United States v. Hawthorne, 31 F. Supp. 827 (N.D. Tex. 1940)

U.S. District Court for the Northern District of Texas - 31 F. Supp. 827 (N.D. Tex. 1940)
March 11, 1940

31 F. Supp. 827 (1940)

UNITED STATES
v.
HAWTHORNE et al. (two cases).

Nos. 214, 217.

District Court, N. D. Texas, Dallas Division.

March 11, 1940.

*828 John S. L. Yost and W. Carroll Hunter, Sp. Assts. to Atty. Gen., and Clyde O. Eastus, U. S. Atty., and John A. Erhard, Asst. U. S. Atty., both of Dallas, Tex., for plaintiffs.

S. L. Lewis, of Dallas, Tex., for defendants.

ATWELL, District Judge.

The plaintiffs declare upon three bonds; two in No. 214, and one in No. 217. These bonds were given by the defendants, who had planted cotton in excess of their allowable quota, and were not, therefore, entitled to white marketing cards which allowed them to sell their cotton without the payment of any excess tax to the buyer, for remission to the Secretary of Agriculture. They held red cards which required the collecting of the excess tax of two cents per pound by the buyer.

In order to avoid this inconvenience, they agreed in each of the bonds that they would pay the excess tax at the conclusion of the season, the amount of which was estimated in the face of the bond, and thus save the inconvenience of reports and payments upon each sale. In each obligation they agreed that the statutes and regulations under which the bonds were given, were valid, that the cotton produced on the farms would be marketed subject to the penalty, and that such penalties would be paid when due and payable in accordance with the statute and regulations. There are no reservations on the part of either the principals, or the sureties.

The only question open on the bonds is, the exact amount marketed, and the figuring of the amount due thereon. This issue is removed by the admission in the answer in each case, that the amount alleged to have been marketed under such bond is correct. The admission in No. 217 is, "The defendants would show that the estimates of the cotton marketed under serial No. 5065 is approximately correct." The admission in No. 214 is, "The defendants would show that the estimates of cotton marketed under serial No. 5066, is approximately correct, and that the cotton marketed under serial No. 5067, is incorrect and should be 119,527 pounds." The serial number mentioned in each of the answers relates to the number given the farm of the defendants in each case. The admission as to the 119,527 pounds is a larger amount than the plaintiff had claimed was marketed.

The defenses pleaded in each case are constitutional questions. There are ten of them. The first challenges the Act of 1938 as being in violation of Article 1, Section 1 of the Constitution, in that, "there is a failure of legislative responsibility," that it is not a completed act by either the Congress, or the Secretary of Agriculture. That there is no law for a referendum. That there is no class of "federal voters." That it is violative of the exclusive control of the right of suffrage vested in the states. That it is a disfranchisement of the majority of qualified voters in the various states. Second: That the Act is violative of Article 1, § 8, clause 3, of the Constitution, "which guarantees commerce between the several states." That the same attempts to regulate the production and sale of agricultural products. That it illegally delegates power to the Secretary of Agriculture to fix allotments in nation, state, county, and farm. Third: The same is invalid under "Article 1, Section 9, clauses 4, 5, and 6, of the Constitution." The answer continues then in the fourth, fifth, six, seventh, eighth, ninth, and tenth defenses to challenge as unconstitutional. Many details are indulged and many clauses of that instrument are cited, including many of the amendments beginning with the fifth, and ending with the nineteenth.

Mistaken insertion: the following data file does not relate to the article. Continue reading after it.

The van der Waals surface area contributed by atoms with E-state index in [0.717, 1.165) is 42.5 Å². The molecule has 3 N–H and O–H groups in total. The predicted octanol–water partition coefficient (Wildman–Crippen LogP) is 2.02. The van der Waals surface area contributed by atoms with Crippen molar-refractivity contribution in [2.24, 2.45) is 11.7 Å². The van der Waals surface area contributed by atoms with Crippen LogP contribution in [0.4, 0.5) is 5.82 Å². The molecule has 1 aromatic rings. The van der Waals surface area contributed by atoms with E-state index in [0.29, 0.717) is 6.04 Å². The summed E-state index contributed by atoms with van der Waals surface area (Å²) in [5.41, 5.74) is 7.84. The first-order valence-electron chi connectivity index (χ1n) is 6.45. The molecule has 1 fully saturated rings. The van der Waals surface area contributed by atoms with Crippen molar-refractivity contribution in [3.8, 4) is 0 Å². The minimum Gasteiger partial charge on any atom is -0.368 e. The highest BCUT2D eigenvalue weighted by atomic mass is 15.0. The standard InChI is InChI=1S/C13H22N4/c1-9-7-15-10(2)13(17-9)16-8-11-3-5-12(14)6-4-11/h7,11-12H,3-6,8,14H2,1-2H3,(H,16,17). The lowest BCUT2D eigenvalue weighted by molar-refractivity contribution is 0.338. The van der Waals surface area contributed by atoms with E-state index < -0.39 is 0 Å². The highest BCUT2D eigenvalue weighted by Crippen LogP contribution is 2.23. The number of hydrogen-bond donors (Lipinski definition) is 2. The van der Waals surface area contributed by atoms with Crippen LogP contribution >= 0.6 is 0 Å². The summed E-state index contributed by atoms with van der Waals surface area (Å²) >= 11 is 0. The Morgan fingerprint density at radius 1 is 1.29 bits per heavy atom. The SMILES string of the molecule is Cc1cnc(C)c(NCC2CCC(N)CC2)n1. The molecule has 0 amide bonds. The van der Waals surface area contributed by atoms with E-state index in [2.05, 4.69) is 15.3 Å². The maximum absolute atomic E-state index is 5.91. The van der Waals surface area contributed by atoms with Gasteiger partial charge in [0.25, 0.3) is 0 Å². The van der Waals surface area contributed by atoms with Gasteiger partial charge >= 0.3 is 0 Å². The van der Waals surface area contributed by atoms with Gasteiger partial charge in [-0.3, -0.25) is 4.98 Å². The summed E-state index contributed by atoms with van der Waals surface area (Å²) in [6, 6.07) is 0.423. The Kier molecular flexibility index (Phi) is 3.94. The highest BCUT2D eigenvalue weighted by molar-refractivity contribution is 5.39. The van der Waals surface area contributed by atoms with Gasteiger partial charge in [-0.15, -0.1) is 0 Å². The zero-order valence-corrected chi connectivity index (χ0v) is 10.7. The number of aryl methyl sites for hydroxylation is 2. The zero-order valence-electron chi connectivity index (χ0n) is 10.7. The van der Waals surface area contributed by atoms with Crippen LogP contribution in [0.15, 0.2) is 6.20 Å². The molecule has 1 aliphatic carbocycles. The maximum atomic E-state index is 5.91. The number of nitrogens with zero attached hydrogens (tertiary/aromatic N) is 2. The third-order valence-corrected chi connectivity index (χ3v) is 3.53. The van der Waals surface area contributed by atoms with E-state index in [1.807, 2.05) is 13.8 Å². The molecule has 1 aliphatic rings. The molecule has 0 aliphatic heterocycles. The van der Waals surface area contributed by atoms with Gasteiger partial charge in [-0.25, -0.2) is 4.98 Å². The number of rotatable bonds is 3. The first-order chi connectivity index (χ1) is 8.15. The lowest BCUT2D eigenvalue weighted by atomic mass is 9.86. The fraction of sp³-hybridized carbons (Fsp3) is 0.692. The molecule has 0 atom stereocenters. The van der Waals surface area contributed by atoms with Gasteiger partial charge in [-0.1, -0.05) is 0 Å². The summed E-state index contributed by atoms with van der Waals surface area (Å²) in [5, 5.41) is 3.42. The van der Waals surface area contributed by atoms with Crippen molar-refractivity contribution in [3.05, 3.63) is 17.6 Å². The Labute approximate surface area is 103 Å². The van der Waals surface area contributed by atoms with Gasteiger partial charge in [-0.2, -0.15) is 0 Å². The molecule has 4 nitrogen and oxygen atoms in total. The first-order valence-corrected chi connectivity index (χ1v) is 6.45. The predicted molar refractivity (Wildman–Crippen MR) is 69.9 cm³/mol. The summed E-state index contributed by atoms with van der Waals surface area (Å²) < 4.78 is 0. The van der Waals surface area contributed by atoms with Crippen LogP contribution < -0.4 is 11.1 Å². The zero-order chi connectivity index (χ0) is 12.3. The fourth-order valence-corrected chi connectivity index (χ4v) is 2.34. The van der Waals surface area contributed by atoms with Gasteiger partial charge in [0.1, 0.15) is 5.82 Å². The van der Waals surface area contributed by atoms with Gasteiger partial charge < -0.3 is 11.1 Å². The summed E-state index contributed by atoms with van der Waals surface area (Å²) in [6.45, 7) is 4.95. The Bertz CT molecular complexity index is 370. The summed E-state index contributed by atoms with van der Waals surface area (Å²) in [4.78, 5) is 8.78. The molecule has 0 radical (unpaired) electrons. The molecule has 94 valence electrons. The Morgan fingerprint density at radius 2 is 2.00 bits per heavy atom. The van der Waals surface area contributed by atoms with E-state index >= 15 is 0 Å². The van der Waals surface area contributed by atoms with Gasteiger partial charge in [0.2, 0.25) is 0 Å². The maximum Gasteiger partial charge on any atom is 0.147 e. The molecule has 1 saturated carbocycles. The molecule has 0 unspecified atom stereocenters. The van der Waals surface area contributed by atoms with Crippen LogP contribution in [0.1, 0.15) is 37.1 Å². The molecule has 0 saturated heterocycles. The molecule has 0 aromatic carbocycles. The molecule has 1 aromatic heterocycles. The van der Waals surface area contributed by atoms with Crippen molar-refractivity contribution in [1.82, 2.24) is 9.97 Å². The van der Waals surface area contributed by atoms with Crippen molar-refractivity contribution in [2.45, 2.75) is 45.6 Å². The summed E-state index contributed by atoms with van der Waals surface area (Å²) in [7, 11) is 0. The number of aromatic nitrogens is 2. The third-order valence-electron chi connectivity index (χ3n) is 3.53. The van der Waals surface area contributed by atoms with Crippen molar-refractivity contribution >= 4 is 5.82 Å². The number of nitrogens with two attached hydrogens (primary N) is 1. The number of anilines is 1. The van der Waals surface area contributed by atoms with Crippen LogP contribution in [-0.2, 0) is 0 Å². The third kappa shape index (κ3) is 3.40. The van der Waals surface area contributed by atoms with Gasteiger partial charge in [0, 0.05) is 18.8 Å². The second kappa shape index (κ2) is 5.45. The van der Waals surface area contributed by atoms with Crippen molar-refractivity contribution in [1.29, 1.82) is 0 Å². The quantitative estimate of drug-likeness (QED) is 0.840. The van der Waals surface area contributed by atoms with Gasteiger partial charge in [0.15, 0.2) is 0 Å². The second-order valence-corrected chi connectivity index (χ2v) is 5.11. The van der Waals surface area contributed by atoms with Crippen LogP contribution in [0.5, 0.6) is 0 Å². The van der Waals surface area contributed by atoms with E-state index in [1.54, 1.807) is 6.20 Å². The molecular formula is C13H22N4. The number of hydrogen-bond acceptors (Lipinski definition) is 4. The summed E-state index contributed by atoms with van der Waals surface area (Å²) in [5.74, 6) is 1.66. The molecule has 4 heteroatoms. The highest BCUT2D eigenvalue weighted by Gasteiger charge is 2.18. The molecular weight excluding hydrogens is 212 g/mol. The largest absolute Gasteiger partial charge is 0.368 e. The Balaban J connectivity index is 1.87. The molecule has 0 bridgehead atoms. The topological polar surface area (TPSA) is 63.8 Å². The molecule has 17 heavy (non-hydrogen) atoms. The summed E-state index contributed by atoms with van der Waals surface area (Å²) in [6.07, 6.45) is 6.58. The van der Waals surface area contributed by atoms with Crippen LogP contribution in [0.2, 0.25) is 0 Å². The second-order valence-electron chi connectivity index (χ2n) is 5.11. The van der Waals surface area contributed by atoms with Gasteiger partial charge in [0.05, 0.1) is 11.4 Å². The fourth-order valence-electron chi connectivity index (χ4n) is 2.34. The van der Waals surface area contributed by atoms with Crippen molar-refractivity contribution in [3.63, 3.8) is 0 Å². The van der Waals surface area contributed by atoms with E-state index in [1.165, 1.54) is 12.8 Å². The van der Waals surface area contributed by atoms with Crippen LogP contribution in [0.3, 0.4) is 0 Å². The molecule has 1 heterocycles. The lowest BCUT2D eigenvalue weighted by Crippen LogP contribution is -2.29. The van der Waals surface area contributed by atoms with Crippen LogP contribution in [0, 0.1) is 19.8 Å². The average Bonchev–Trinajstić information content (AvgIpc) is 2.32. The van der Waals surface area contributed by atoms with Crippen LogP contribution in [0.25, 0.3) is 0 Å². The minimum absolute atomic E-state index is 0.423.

In No. 214, the defendants plead a counter-claim. They claim in 1935 while raising cotton under the Bankhead Act, which is now repealed, that the defendant *829 received tax-free certificates, "in the aggregate amount of 74,385 pounds of tax-free lint cotton." They say that at that time they had a value "of 2½ cents to 3 cents per pound." That he was approached by agents, servants, and employees of the Department of Agriculture "under what they termed the `national surplus cotton tax exemption certificate pool.'" That they guaranteed to him the payment of four cents per pound. That since the delivery of said certificates they have received one and one-tenth cent per pound on said certificates, and that they have been damaged in the sum of $2,158.05, or, in the alternative, in the sum of $1,414.20.

Motion for summary judgment under Rule 56, 28 U.S.C.A. following section 723c, is made by the plaintiff in each case. That rule, in sub-section (c), provides for such action, if "there is no genuine issue as to any material fact."